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Hammer Soup by Ingrid and Dieter Schubert

Hammer Soup is a picture book which is a variation on the classic folk tale, stone soup.

The story tells about Kate, who is tidy and neat and always busy around her house.  It describes what happens when Bruce, a new neighbour moves in.  Bruce is the opposite of Kate.  His house is unsound, he spends his days enjoying life and making the most of the sunshine. He does very little work and, plays while Kate works.

This is all very well until the winter arrives and Bruce is cold and miserable in his house with nothing to eat.  One day Bruce’s house is blown away in a gale and Kate takes pity on him, inviting him to take shelter in her house.  She isn’t prepared to feed him until he suggests making hammer soup.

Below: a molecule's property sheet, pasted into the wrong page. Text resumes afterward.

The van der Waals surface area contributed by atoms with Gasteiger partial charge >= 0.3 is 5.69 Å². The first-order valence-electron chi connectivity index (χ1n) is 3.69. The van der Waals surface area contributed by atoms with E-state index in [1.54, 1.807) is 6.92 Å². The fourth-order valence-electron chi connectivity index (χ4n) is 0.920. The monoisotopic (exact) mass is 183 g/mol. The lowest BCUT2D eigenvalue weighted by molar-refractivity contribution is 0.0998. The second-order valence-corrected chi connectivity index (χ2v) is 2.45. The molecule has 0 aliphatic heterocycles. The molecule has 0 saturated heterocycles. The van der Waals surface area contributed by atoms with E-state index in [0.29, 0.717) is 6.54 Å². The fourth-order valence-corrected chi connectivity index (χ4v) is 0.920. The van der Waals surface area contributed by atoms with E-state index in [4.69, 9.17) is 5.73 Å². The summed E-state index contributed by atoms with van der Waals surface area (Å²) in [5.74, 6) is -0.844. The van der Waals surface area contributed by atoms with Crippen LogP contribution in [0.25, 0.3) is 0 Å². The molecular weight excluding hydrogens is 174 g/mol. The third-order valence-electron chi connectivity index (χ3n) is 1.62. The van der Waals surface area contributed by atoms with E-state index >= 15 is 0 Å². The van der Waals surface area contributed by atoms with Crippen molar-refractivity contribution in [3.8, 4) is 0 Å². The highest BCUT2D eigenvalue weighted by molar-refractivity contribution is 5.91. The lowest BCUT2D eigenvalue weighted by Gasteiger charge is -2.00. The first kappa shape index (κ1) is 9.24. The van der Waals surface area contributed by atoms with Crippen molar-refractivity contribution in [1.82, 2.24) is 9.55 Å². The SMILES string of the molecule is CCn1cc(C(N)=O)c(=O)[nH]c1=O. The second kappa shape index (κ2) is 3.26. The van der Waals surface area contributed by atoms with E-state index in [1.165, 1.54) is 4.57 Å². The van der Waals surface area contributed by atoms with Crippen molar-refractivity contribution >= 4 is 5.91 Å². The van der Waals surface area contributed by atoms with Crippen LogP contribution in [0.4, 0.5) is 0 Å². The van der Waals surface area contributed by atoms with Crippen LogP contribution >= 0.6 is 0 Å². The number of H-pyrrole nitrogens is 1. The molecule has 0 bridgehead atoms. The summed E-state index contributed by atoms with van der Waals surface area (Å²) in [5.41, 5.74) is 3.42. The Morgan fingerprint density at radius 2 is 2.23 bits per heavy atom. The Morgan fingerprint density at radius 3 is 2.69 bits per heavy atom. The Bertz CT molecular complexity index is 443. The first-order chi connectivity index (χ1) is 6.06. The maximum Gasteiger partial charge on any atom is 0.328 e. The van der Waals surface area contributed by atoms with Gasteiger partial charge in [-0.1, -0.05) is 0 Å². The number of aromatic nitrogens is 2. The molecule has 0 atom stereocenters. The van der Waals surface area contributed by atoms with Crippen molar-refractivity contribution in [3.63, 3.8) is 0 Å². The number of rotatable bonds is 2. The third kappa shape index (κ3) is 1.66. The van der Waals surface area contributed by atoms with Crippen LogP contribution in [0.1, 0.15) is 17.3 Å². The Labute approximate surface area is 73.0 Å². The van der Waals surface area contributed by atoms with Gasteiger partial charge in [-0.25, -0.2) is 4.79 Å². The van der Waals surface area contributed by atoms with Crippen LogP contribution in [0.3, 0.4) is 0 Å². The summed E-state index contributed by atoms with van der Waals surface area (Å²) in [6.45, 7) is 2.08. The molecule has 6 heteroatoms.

Intrigued, she watches as he places a hammer in a pan of boiling water. As they taste it he declares it bland, and Kate gradually adds ingredients until it becomes a proper, hearty soup.  They eat everything but the hammer, and their friendship is cemented.

The fact that Kate and Bruce become friends, and that Kate is aware of the joke that Bruce is playing on her is a nicer ending to the more traditional one of the stupid house holder being tricked into handing over soup to a feckless chancer.

The illustrations are sweet, and the story nicely and traditionally told.  It would make an excellent addition to any project on folk tales and their variations, and a good way into talking about stories which trick or deceive characters.

It would be nice to compare it to other, more traditional tales.

The story would be good for a confident reader to read alone.  It would be good to read aloud to a class, although the detail in some of the illustrations might be lost to a bigger audience.  I recommend it to 4 to 8 year olds, both boys and girls.

 

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